Aviation for Women

JAN-FEB 2018

Aviation for Women is the flagship member publication of Women in Aviation International. Articles feature women who have made aviation history, professional development ideas, and current-topic articles.

Issue link: https://afwdigital.epubxp.com/i/915381

Contents of this Issue

Navigation

Page 46 of 52

44 AviationforWomen J A N U A R Y / F E B R U A R Y 2 0 1 8 How to Succeed in Business— the Non-Glam Way P A T R I C I A L U E B K E A friend recently asked me to proofread his résumé. As I carefully began to read it, I saw he described himself as a "vi- sionary." That gave me pause. Sure, he's smart and talented and probably one of the best business strategists I know, but a visionary? Uh, not so much. Describing yourself as a vision- ary seemed pompous to me, which is really un- like him. But that made me start thinking about some of the silly language typical of today's ré- sumés where the person "spearheads" or is "per- sonally responsible for…" And that led to my thinking about what traits really are worthwhile when it comes to success in the work world, but these three traits I cite are unlikely to be found on any résumé. The best business advice I ever received was as the result of a job interview. The job was at an ad agency, and I was wildly underqualified for the job as I was just a year or two out of college. Somehow I made it past the first round and was sent to the president of the agency. He clearly knew this was not the job for me, but took a lik- ing to me and became a mentor. Over the years, I often wished I had written down all the things he told me, but the one that stands out and has served me well in my career is this advice: "Learn how to keep your mouth shut." By that he meant we are all privy to confi- dential information, but we can't repeat it. It will come out somehow that we blabbed and come back to bite us. Rather, he counseled, when I was tempted to divulge a busi- ness secret, I should ask myself "why?" He told me the reason will always be that I want to show what an insider I am, how im- portant I am that I know this juicy tidbit, and he was right. W hen you're tempted to divulge pri- vate information you've been entrusted with, ask yourself why. Develop a reputation as someone who can be trusted with sensitive information. The next trait for success in business seems to contradict my first. And that is to learn to speak up. I've said before that as a younger woman in business meetings I was apprehensive about vol- unteering an idea. Of course, some other senior team member would have the same idea I had (and was too afraid to say). I'd want to kick myself for not speaking up and getting credit. I know: It's a risk. Maybe your idea is a bad one, but I think any employer would rather have an employee who had lots of ideas, some of which were bad, than an em- ployee who could pass as a mannequin in a meet- ing. Take the chance and speak up. Speaking up is important when it comes to making small talk. I remember the first trade shows I went to and everyone knew everyone. I knew no one, and I felt as if I had to say some- thing profound when I had a conversation. I wanted to talk about the handling characteris- tics of an airplane I'd never fly, or point out some business trend I'd wisely noted. I soon learned that conversation at aviation trade shows usual- ly consists of: When did you get here? How did you get here (either by commercial aircraft or by yourself)? How's the show for you? That's all that's expected of you. I've sat next to many people at luncheons who sit there like a bump on a log. I try to make con- versation—I'll talk about anything—but they just can't do it. Small talk is a skill, and one that can be developed. I once read about dating that it doesn't matter what your "opening line" is be- cause if the person wants to talk to you, that per- son doesn't really care what you say, from, "How's the weather?" to "What's your sign?" The same is true in business. Ask the person about their job, why they're at the conference, and what they've seen that surprises them. The ability to make small talk is also based on having a general knowledge of popular culture, and what's going on in the world and our indus- try. It's important to keep up with the various aviation magazines and websites. Stay informed so that when everyone is talking about a certain movie, for example, you can chime in with some- thing, even if you haven't seen it. I have a friend (another ad agency guy) who was not a sports fan of any kind, but he realized that his clients were and wanted to be able to join in the conver- sation when it turned to sports. If he had a cli- ent meeting planned, he'd check the sports pages of the newspaper (or you can check the inter- net) for the big sports story of the day. So when the conversation turned to sports, he could say, When you're tempted to divulge private information you've been entrusted with, ask yourself why. Develop a reputation as someone who can be trusted with sensitive information. P E R S O N A L D E V E L O P M E N T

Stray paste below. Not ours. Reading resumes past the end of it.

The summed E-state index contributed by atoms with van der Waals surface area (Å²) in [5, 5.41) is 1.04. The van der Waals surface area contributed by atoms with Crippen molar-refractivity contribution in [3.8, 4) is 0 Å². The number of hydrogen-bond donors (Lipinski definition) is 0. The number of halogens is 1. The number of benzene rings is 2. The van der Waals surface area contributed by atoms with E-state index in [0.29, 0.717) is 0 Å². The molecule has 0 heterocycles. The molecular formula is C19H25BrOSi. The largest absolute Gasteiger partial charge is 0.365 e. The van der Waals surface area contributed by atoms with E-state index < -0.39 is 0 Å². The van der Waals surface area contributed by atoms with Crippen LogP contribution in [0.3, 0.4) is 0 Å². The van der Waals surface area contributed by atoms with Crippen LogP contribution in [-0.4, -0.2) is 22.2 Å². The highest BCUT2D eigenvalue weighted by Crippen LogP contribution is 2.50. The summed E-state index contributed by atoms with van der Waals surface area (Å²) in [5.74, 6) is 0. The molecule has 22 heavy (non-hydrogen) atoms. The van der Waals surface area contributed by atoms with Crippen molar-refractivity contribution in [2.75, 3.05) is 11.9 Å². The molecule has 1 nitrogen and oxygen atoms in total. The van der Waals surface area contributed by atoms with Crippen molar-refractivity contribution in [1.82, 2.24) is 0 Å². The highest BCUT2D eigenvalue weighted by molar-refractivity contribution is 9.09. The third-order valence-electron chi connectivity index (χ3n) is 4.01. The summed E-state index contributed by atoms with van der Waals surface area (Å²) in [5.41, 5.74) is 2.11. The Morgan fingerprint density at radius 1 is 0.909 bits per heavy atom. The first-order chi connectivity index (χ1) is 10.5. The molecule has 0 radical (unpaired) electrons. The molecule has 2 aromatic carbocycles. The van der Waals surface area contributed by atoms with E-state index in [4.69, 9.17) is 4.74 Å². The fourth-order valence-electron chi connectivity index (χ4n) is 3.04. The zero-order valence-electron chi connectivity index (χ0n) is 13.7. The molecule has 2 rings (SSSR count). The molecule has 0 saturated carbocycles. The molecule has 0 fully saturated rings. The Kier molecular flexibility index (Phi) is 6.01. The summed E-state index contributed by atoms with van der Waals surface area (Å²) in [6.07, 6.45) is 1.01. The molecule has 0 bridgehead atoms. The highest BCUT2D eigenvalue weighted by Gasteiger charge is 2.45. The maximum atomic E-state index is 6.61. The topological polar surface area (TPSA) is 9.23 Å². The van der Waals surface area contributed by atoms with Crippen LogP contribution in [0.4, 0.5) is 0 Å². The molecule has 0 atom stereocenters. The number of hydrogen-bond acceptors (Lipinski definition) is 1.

Articles in this issue

Archives of this issue

view archives of Aviation for Women - JAN-FEB 2018